May 30, 2024

The closing Hurry Home (Song From The Pleiades) …is a bizarrely anthemic, Celtic-influenced arena lighter-waver, with a genuinely uplifting chorus. It’s sort of like Big Country crossed with a whale-song recording, but somehow it works quite brilliantly. Don’t ask how, just enjoy it.

The year is 1988. Jon Anderson has just left Yes following the Big Generator album and is a year away from the Anderson Bruford Wakeman Howe collaboration. He has cited his reasons for leaving this divisive and ‘prog-lite’ version of the band as feeling creatively sidelined and at odds with the direction of the material they were pursuing. At this juncture he heads for Ocean Way recording studios in Los Angeles to record a solo album. The question which many fans were wondering was whether his dissatisfaction with the somewhat streamlined and commercial sound of the Trevor Rabin-era Yes would push him to return to his roots, as it were, and embrace a fully old-school ‘prog’ sound on the resulting record.

No, is the short answer. He would certainly not do that. In fact, on the contrary, the In The City Of Angels album would turn out to be, for the most part, a complete U-turn from the road that so many Yes fans of ’70s vintage were wanting him to go down, and instead pursue a direction so rooted in soft pop-rock and smooth production values that it made Big Generator sound like Tales From Topographic Oceans by comparison. However, taking it from that viewpoint, is it a poor album? Well, to be entirely honest, for much of proceedings the answer would have to be ‘yes’, even with the benefit of 35 years’ hindsight. However, that’s not the whole story, as there are tracks here which do have undoubted merit to them, and should be heard by the Anderson fan-in-the-street, as it were.

To get the weak stuff out of the way, the opening Hold On To Love is a pop-disco effort so smooth that it would render cotton wool a safety hazard by comparison, while the following If It Wasn’t For Love is a close first cousin to Circus Of Heaven, for that minority of people who may consider that song a strong element of the Tormato album. In A Lifetime seems to take that long to traverse its four minutes, It’s On Fire couldn’t ignite if doused in petrol overnight, while Betcha is only marginally better than the title. That’s a half of the album which CD ‘skip’ buttons were invented for. But wait, because there are islands in this particular stream of Adult-Oriented Pop-Rock which make things worth investigating.

Sundancing (For The Hopi/Navajo Energy) is a typically Anderson-esque title for a track which is percussion-based and genuinely rhythmically interesting. It’s the high point of the poor first side, until the closing For You appears; a rather lovely ballad which carries its melody beautifully thanks to some of Jon’s most emotive singing, and is all the better for the restraint which keeps it to a concise sub-three minutes. The second side opens quite promisingly also, with the lively New Civilization, and following the diversion to I’m On Fire and Betcha, the best two tracks of the whole album are saved for the end. Top Of The World (The Glass Bead Game), referencing Hermann Hesse’s book, is given a whole new dimension thanks to some pleasingly distorted lead guitar lines from Steve Lukather snaking their way in and out throughout the track, and it is one of the few areas in which an actual prog influence could be said to be poking its head above the Californian parapets. This continues even stronger for the highlight to these ears, the closing Hurry Home (Song From The Pleiades). Now, what the Pleiades have to do with proceedings is unclear (but then again this is the man who invented the word Khatru, so I guess he’s entitled to be a bit vaguely airy-fairy if he wants to), but the motivational new-age philosophy of the lyric doesn’t really matter in the final analysis, as the music is a bizarrely anthemic, Celtic-influenced arena lighter-waver, with a genuinely uplifting chorus. It’s sort of like Big Country crossed with a whale-song recording, but somehow it works quite brilliantly. Don’t ask how, just enjoy it.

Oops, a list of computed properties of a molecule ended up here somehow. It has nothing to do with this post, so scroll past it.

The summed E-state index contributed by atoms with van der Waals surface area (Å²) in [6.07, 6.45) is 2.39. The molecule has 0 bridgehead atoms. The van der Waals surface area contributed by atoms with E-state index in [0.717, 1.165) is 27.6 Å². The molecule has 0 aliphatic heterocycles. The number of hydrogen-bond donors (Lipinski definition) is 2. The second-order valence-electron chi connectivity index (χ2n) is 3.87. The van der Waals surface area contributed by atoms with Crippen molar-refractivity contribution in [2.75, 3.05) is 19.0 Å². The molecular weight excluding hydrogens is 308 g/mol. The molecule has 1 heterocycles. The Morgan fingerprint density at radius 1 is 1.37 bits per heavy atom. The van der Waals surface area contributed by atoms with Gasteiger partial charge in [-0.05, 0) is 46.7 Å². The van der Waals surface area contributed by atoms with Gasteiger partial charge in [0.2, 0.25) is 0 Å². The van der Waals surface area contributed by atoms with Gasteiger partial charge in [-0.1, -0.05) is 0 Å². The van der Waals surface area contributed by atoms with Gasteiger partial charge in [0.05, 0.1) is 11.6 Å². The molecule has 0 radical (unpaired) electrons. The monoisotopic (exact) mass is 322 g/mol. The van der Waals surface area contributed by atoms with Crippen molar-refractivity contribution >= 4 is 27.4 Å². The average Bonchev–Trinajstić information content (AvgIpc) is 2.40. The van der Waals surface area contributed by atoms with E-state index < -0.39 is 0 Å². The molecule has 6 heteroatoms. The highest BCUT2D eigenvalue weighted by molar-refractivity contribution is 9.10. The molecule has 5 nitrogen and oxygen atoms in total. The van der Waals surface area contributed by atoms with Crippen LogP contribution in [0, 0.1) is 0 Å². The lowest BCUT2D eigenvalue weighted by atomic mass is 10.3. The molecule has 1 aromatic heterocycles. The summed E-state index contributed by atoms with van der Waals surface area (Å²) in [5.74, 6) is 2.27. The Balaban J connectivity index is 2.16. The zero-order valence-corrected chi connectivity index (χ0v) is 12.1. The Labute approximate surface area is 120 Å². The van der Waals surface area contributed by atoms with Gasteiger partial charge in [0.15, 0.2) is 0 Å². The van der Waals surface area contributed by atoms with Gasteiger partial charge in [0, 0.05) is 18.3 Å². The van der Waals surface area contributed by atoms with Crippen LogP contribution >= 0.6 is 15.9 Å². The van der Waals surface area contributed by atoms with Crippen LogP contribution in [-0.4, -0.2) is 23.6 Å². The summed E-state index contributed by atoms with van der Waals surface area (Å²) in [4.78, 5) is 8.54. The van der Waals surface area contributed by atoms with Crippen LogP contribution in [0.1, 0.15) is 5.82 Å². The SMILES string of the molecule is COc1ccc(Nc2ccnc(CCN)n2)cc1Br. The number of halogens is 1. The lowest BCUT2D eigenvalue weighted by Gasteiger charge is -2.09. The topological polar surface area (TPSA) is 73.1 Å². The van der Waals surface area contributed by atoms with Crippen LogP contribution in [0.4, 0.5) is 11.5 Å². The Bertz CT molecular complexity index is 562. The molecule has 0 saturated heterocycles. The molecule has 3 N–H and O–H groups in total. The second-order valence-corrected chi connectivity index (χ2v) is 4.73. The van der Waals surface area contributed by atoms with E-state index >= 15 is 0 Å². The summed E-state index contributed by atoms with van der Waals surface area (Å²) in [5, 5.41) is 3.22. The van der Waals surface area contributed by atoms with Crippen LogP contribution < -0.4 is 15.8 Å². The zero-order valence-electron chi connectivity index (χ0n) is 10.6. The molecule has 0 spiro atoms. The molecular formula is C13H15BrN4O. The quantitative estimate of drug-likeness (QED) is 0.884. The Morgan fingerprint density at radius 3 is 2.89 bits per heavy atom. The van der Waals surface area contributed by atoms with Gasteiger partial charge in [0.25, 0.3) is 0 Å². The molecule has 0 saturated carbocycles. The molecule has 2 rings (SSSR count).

It’s a tricky album to evaluate in the final analysis. Expectations are not raised by two co-writes with Motown songwriter Lamont Dozier, and the presence of most of Toto throughout the album at times makes things like Africa and Rosanna come across like Napalm Death, but the quality of the better half of the record, and particularly those last two tracks does do much to make up for it. It’s hard to decide whether rear-loading the end of the album with the best material is wise or not, as it certainly makes you want to try it all again to see if the weaker moments grow on you, but by the same token many of the more rock-minded listeners might well have given up before that point. My advice though, is don’t. Plus, there’s the presence of Jon Anderson’s voice in splendid form, as I’m sure I’m not the only one who would give the phone book a fair listen if he was singing it.

To sum things up – is this the best Jon Anderson solo album? Not even close to it, naturally. Is it the worst Jon Anderson solo album? Well, that’s more realistic, though he has produced some stiff competition on occasions. And it is certainly not as bad as the cover art, though that is a low bar of considerable depth. But should an Anderson fan have this in his collection? If only for the trio of For You, Top Of The World and Hurry Home, absolutely yes. Jon Anderson has made some glaringly questionable musical decisions in his career, but even at their worst, there is always some stuff there to make you remember why you like the guy so much. And nowhere is that more true than on this album.